Tuesday, November 8, 2011

Brisket…Deep in the Heart of Texas

2533 White Settlement Rd.
Fort Worth, TX

One of my many Suit757 services I like to provide is letting you know which cool cities are worth visiting and which congestion-choked sprawling hellholes to avoid.

It’s one of the benefits of having been everywhere.

There is no better dichotomy of the two options than the Dallas/Fort Worth Metroplex.

Dallas is typical 20th Century suburban hell devoid of character, charm or attractions of any sort. It has no soul. No sense of place.

Deep in the heart of Texas? Think again.

If you were blindfolded and dropped into the middle of I-635 congestion near the Galleria, you could easily think you were in Atlanta, Houston or Cleveland.

Other than a few smoking hot Texas beauties prancing around with $75 worth of make-up on, you’d have no way of knowing you were even in the great nation of Texas.

I mean, Atlanta’s got plenty of them too.

(Cleveland? Not so much.)

Bottom line: Dallas is just another big modern city of cul-de-sacs, strip malls and 14 lanes of idling SUVs on the interstate.

Once you’ve hit the Texas School Book Depository (the scene of Lyndon Johnson’s crime) and Sonny Bryan’s, you’ve pretty much seen it all.

Fort Worth, on the other hand, is everything Dallas isn’t.

Real. Laid back. Accessible. Historic.

And Texas to the core.

When you cruise into old “Cow Town” you can’t help but notice the freight trains hauling cargo, grain elevators rivaling the gleaming downtown skyscrapers and cowboys with genuine Texas red dirt on their boots.

No question, Fort Worth was -- and is -- a Texas city full of Texans doing Texas-type stuff.

And I think that’s cool.

Way cooler than watching minivan-driving relocated Yankee soccer moms jockeying for parking spots in the Galleria garage.

And no place personifies Fort Worth’s genuine “Cow Town” heritage better than Angelo’s, by far the best barbeque joint in the entire sprawling Metroplex.

At lunch time the parking lot is packed with pick ups and the line snakes right out the door, well past the Angelo’s T-shirt-wearing bear that has greeted Angelo’s customers for years.

But the bear is just the beginning of the dead animal displays. The dining room is lined with a rouges’ gallery of every conceivable form of game high above the hordes of happy customers.

Happy that is unless you happen to be a very, very lost vegetarian.

The aroma of slowly melting cow fat over mesquite wood permeates the sprawling dining complex.

When you finally get to the front of the line, tell the rough-looking Texan with the large knife what kind of dead smoked animal you want on your plate. No small talk.

Folks don’t come here for friendly customer service. If you want that, go to Chick-fil-a.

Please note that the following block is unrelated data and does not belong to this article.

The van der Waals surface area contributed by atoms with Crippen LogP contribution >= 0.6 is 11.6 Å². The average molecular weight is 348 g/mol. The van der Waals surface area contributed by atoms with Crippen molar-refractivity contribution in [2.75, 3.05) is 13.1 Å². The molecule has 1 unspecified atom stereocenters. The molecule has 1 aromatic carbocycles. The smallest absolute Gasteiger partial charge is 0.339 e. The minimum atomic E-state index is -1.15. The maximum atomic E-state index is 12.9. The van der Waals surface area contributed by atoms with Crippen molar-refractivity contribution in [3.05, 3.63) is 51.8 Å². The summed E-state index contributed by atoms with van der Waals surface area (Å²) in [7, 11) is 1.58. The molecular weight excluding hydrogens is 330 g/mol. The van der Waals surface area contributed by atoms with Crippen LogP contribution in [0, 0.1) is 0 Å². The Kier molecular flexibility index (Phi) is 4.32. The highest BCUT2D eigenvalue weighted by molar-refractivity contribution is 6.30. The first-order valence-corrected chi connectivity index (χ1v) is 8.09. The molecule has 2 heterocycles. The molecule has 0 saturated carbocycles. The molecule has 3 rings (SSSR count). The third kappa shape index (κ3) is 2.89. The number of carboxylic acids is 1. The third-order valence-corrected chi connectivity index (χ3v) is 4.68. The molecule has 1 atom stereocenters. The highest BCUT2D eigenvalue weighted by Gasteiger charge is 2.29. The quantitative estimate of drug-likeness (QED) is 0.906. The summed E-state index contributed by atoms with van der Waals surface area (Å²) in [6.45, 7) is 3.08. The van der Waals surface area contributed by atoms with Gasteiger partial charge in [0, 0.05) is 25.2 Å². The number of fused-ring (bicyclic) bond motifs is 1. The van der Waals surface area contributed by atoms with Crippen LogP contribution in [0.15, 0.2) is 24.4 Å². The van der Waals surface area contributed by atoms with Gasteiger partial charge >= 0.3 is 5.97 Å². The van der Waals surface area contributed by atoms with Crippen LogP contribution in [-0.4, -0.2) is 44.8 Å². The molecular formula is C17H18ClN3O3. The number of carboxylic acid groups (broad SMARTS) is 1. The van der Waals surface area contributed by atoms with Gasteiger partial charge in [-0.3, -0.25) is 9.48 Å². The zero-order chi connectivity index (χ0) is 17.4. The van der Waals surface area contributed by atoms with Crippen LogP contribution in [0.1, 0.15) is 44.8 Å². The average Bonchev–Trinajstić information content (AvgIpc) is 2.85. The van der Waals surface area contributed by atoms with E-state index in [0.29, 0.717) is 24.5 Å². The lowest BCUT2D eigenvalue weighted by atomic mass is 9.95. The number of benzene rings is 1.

After all, barbeque is serious business here in Texas.

And when in “Cow Town”, the dead animal you want is, well, cow. As in brisket and beefy Texas hot links.

The deadly serious knife wielding guy slapped a charred hunk of beef on the butcher table and slid his gleaming weapon through the meat like butter.

That’s because the brisket IS like butter.

Chop. Chop. Chop. The thin slices of beef just slump off the carcass before being scooped up onto my serving plate.

Smoky, beefy, fatty slices of the some of the best brisket Texas has to offer. Utensils are completely superfluous. Deodorant in a tent full of “Wall Street occupiers” would get more use.

The hot links are just a bit firmer with a nice spice kick.

In many parts of Texas, sauce is as frowned upon as forks. With meat this smoky, moist and tender, why bother?

But if you skip sauce at Angelo’s you will be missing out on some of the best in Texas.

Thin, but sweet with a touch of tangy zip, the sauce compliments the meat because it doesn’t coat, cover or cling to it. It just kind of flows right over it, leaving behind just the right flavor to bring out the smoky goodness in the slow cooked beef.

I’m a big believer in “when in Rome” dining, but I just couldn’t resist the temptation to deviate a bit from dead cow to sample one of Angelo’s pork ribs.

I’m damn glad I did.

Forget all that mass marketing hogwash about “fall off the bone” meat you see in the national chain advertisements. True slow cooked, barbequed ribs are tooth-tender. But not “fall off the bone”.

“Fall off the bone” means boiled ribs.

Folks, no Texan worth his Justin Boots would be caught dead boiling ribs. Certainly not at Angelo’s.


These ribs are slow cooked over hard wood and infused with a salty, earthy dry rub that permeates the tender meat. So tender your teeth sink right in.

If you want your meat (and flavor) boiled off the bone, there are dozens of Chili’s and Golden Corals on the other end of the Metroplex to choose from. You can stand in line, beeper in hand, waiting with the other relocated Yankee suburban dwellers.

Me? I’ll take the real deal.

Ice cold Shiner Bock long neck in hand, you’ll find Suit757 in old “Cow Town”, deep in the heart of REAL Texas.

Rating: Bought the Shirt!

Angelo's on Urbanspoon

1 comment:

  1. My husband and my kids went there last year and all I can say that their smoked brisket is really authentic and you will taste a pure smoke meat. I've asked one of its crew what method did they usually use. The guy told me that sometimes they use only wood and sometimes electronic type when there has a massive order for delivery or demand about their brisket.